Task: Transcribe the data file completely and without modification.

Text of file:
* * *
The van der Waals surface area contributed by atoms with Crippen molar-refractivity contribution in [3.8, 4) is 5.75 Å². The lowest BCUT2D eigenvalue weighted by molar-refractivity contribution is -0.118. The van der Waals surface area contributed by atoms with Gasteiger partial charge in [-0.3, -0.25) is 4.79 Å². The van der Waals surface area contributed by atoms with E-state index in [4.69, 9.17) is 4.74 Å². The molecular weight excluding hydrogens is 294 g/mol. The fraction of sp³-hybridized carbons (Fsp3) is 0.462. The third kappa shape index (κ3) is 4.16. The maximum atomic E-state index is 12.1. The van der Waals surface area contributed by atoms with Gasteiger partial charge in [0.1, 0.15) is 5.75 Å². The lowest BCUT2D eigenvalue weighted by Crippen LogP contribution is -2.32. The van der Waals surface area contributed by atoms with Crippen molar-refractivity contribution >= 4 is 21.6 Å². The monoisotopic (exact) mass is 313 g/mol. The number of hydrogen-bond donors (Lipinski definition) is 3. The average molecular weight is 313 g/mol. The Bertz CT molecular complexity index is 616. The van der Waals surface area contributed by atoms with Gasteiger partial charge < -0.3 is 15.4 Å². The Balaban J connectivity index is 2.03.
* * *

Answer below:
The van der Waals surface area contributed by atoms with Crippen molar-refractivity contribution in [3.8, 4) is 5.75 Å². The lowest BCUT2D eigenvalue weighted by molar-refractivity contribution is -0.118. The van der Waals surface area contributed by atoms with Gasteiger partial charge in [-0.3, -0.25) is 4.79 Å². The van der Waals surface area contributed by atoms with E-state index in [4.69, 9.17) is 4.74 Å². The molecular weight excluding hydrogens is 294 g/mol. The fraction of sp³-hybridized carbons (Fsp3) is 0.462. The third kappa shape index (κ3) is 4.16. The maximum atomic E-state index is 12.1. The van der Waals surface area contributed by atoms with Gasteiger partial charge in [0.1, 0.15) is 5.75 Å². The lowest BCUT2D eigenvalue weighted by Crippen LogP contribution is -2.32. The van der Waals surface area contributed by atoms with Crippen molar-refractivity contribution >= 4 is 21.6 Å². The monoisotopic (exact) mass is 313 g/mol. The number of hydrogen-bond donors (Lipinski definition) is 3. The average molecular weight is 313 g/mol. The Bertz CT molecular complexity index is 616. The van der Waals surface area contributed by atoms with Gasteiger partial charge < -0.3 is 15.4 Å². The Balaban J connectivity index is 2.03.